Norman Macleod, Kt., C.J.
1. The accused were charged with the offence of assault under Section 352 of the Indian Penal Code before a Bench of Magistrates of Bijapur. After several hearings the accused Nos. 1 and 2 were convicted under Section 352 and sentenced to pay a fine of Rs. 125. It appears that the trial began before six Magistrates, but one of them withdrew from the trial and took no further part in it. One of the five remaining Magistrates, Mr. Raghoji, was absent during part of the trial. Eventually he with three other Magistrates who had been sitting throughout the trial signed the order convicting the accused, while the fifth Magistrate, Mr. Chunilal, who had also been there throughout, withdrew from sitting in the Court. Two difficulties arise in the construction of the rules for the guidance of the Magistrates which are before us, which were sanctioned by the Government Resolution No. 3447 of 19th May 1916.
2. Rule 4 says that ' the Bench in session shall ordinarily consist of ten Magistrates, but in order to form a quorum at a trial or inquiry at least three members shall, from the beginning to the end thereof, be present as members of the Bench.'
3. Rule 5 says : 'If for any cause it is found necessary to adjourn the hearing of a case after the evidence has been partly taken, the trial shall either be completed before the Magistrates before whom it was commenced or shall be held afresh before a different set of Magistrates.'
4. Rule 7 says that 'No Magistrate, who has been absent during any part of the trial, shall give an opinion or record a vote to the final order of conviction, sentence, acquittal or discharge'.
5. Clearly Rule 7 has been contravened, and that is a serious matter, because it is certainly wrong that a Magistrate who has been absent during part of the trial should express an opinion on evidence which he has not heard, and very possibly influence his fellow Magistrates, although they are in a better position than he is to decide the case.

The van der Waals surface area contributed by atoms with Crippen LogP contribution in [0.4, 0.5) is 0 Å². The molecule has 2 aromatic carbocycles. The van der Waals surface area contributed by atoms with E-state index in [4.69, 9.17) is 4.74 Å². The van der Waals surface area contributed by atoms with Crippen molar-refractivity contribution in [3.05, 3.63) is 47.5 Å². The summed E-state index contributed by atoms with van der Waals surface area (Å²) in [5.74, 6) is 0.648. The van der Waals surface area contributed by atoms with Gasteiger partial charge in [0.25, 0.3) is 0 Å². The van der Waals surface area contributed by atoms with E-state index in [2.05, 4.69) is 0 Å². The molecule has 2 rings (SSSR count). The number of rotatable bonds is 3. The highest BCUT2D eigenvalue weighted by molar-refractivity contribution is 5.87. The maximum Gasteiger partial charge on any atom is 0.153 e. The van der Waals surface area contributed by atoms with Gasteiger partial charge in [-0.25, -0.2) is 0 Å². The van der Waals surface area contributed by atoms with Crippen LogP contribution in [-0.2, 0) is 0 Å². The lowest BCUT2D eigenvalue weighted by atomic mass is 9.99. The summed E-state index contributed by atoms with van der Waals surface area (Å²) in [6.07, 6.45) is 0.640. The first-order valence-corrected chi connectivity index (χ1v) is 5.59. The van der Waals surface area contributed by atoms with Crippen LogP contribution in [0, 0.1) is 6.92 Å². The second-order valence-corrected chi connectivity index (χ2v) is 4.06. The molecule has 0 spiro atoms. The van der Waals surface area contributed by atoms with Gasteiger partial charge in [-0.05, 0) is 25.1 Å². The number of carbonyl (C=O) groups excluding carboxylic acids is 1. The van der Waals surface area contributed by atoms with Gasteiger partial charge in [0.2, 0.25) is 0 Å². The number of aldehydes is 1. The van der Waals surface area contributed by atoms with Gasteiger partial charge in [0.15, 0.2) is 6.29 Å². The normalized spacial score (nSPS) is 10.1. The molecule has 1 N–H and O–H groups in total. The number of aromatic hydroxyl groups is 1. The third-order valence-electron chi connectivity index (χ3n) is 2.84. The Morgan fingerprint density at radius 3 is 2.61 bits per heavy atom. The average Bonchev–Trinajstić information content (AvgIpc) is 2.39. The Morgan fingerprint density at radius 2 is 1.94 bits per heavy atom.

6. Rules 4 and 5 may be construed in two different ways. One construction may be that all that is necessary to constitute a legal trial is the presence of the same three Magistrates from start to finish, no matter how many other Magistrates may have taken part in the trial for one or more days, provided they do not give an opinion or record a vote as to the final order. The other construction is that as soon as one of the Magistrates who commenced the trial is not present at an adjourned hearing, the remaining Magistrates are not competent to continue the ease, but it must be commenced afresh. Certainly the latter construction would cause very great inconvenience not only to the Magistrates, but also to accused persons, because it can for imagined, if there were ten Magistrates at the commencement of the trial, and the trial was one which was likely to last for several days, unless all those ten Magistrates continued up to the end to be present, the case on any one day when one Magistrate was absent would have to be stopped and commenced afresh. However, that is a matter for the Government to consider. It is certainly desirable that the rules should be so clear that no possible argument could be raised with regard to their construction. In this case, I think, there has been a clear irregularity, whatever construction is put on Rules 4 and 5, because Mr. Raghoji, who was absent during part of the trial, gave an opinion and recorded a vote as to the final order. The conviction and sentences must, therefore, be set aside, and the fines, if paid, refunded.
7. I concur. I desire to add a word with regard to the remark which appears in the judgment of the Bench Magistrates that Mr. Chunilal withdrew from sitting in the Court. We are informed by the pleaders in the case that Mr. Chunilal was one of the Magistrates who were present at all the hearings. If that were so, I do not think that Rule 7 can apply to Mr. Chunilal; and as a Magistrate who heard the case from beginning to end, it was his duty to give his opinion, whatever that opinion might be. I do not think that it is open to a Magistrate, after having taken part in the trial throughout and having heard the evidence, to take up a position which Mr. Chunilal is described in the judgment to have taken up.